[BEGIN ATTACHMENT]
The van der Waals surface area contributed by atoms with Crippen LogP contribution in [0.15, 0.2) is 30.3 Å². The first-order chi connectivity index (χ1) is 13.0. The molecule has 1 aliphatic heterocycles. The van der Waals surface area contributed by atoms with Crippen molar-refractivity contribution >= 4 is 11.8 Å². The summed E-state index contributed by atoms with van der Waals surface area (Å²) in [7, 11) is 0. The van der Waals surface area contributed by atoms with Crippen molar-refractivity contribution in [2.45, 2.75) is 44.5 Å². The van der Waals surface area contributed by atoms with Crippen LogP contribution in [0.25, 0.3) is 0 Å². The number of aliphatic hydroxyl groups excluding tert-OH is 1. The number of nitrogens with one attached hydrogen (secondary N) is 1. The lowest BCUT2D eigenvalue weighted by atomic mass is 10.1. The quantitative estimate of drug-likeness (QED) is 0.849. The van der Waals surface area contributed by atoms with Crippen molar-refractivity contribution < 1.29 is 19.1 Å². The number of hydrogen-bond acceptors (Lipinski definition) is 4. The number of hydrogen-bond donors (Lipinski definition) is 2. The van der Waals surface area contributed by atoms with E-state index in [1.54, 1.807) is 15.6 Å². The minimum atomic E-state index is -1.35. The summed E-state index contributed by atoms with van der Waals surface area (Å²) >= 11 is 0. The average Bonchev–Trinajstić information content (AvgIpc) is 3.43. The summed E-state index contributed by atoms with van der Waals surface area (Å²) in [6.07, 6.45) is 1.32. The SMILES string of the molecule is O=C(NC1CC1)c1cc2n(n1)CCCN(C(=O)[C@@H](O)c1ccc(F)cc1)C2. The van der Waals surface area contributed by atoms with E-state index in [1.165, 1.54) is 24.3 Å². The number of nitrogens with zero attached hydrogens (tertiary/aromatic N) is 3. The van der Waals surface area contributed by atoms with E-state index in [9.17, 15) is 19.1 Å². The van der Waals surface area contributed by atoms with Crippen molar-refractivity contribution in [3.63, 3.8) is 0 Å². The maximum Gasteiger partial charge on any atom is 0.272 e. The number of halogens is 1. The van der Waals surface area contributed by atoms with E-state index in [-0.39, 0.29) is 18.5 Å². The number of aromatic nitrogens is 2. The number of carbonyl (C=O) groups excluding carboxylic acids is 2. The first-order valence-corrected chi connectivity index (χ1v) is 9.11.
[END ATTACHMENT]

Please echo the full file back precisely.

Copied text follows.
The van der Waals surface area contributed by atoms with Crippen LogP contribution in [0.15, 0.2) is 30.3 Å². The first-order chi connectivity index (χ1) is 13.0. The molecule has 1 aliphatic heterocycles. The van der Waals surface area contributed by atoms with Crippen molar-refractivity contribution >= 4 is 11.8 Å². The summed E-state index contributed by atoms with van der Waals surface area (Å²) in [7, 11) is 0. The van der Waals surface area contributed by atoms with Crippen molar-refractivity contribution in [2.45, 2.75) is 44.5 Å². The van der Waals surface area contributed by atoms with Crippen LogP contribution in [0.25, 0.3) is 0 Å². The number of aliphatic hydroxyl groups excluding tert-OH is 1. The number of nitrogens with one attached hydrogen (secondary N) is 1. The lowest BCUT2D eigenvalue weighted by atomic mass is 10.1. The quantitative estimate of drug-likeness (QED) is 0.849. The van der Waals surface area contributed by atoms with Crippen molar-refractivity contribution < 1.29 is 19.1 Å². The number of hydrogen-bond acceptors (Lipinski definition) is 4. The number of hydrogen-bond donors (Lipinski definition) is 2. The van der Waals surface area contributed by atoms with E-state index in [1.54, 1.807) is 15.6 Å². The minimum atomic E-state index is -1.35. The summed E-state index contributed by atoms with van der Waals surface area (Å²) >= 11 is 0. The average Bonchev–Trinajstić information content (AvgIpc) is 3.43. The summed E-state index contributed by atoms with van der Waals surface area (Å²) in [6.07, 6.45) is 1.32. The SMILES string of the molecule is O=C(NC1CC1)c1cc2n(n1)CCCN(C(=O)[C@@H](O)c1ccc(F)cc1)C2. The van der Waals surface area contributed by atoms with E-state index in [1.165, 1.54) is 24.3 Å². The number of nitrogens with zero attached hydrogens (tertiary/aromatic N) is 3. The van der Waals surface area contributed by atoms with E-state index in [9.17, 15) is 19.1 Å². The van der Waals surface area contributed by atoms with Crippen molar-refractivity contribution in [3.63, 3.8) is 0 Å². The maximum Gasteiger partial charge on any atom is 0.272 e. The number of halogens is 1. The van der Waals surface area contributed by atoms with E-state index in [-0.39, 0.29) is 18.5 Å². The number of aromatic nitrogens is 2. The number of carbonyl (C=O) groups excluding carboxylic acids is 2. The first-order valence-corrected chi connectivity index (χ1v) is 9.11.